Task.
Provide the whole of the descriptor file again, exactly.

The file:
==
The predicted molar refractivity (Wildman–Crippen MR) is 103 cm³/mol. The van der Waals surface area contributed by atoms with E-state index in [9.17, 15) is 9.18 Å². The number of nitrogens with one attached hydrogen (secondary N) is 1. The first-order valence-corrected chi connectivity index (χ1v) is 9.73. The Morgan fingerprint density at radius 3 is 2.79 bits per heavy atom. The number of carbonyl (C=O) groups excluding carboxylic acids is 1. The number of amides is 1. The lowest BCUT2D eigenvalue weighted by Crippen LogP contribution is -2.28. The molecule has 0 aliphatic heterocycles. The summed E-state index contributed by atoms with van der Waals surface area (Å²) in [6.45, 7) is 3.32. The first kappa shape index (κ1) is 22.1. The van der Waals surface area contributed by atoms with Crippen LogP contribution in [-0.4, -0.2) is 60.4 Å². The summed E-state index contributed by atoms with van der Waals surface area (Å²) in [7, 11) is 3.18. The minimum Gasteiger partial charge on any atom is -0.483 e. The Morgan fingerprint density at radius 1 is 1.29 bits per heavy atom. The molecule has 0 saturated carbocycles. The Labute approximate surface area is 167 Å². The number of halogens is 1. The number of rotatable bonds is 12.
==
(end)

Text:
The predicted molar refractivity (Wildman–Crippen MR) is 103 cm³/mol. The van der Waals surface area contributed by atoms with E-state index in [9.17, 15) is 9.18 Å². The number of nitrogens with one attached hydrogen (secondary N) is 1. The first-order valence-corrected chi connectivity index (χ1v) is 9.73. The Morgan fingerprint density at radius 3 is 2.79 bits per heavy atom. The number of carbonyl (C=O) groups excluding carboxylic acids is 1. The number of amides is 1. The lowest BCUT2D eigenvalue weighted by Crippen LogP contribution is -2.28. The molecule has 0 aliphatic heterocycles. The summed E-state index contributed by atoms with van der Waals surface area (Å²) in [6.45, 7) is 3.32. The first kappa shape index (κ1) is 22.1. The van der Waals surface area contributed by atoms with Crippen LogP contribution in [-0.4, -0.2) is 60.4 Å². The summed E-state index contributed by atoms with van der Waals surface area (Å²) in [7, 11) is 3.18. The minimum Gasteiger partial charge on any atom is -0.483 e. The Morgan fingerprint density at radius 1 is 1.29 bits per heavy atom. The molecule has 0 saturated carbocycles. The Labute approximate surface area is 167 Å². The number of halogens is 1. The number of rotatable bonds is 12.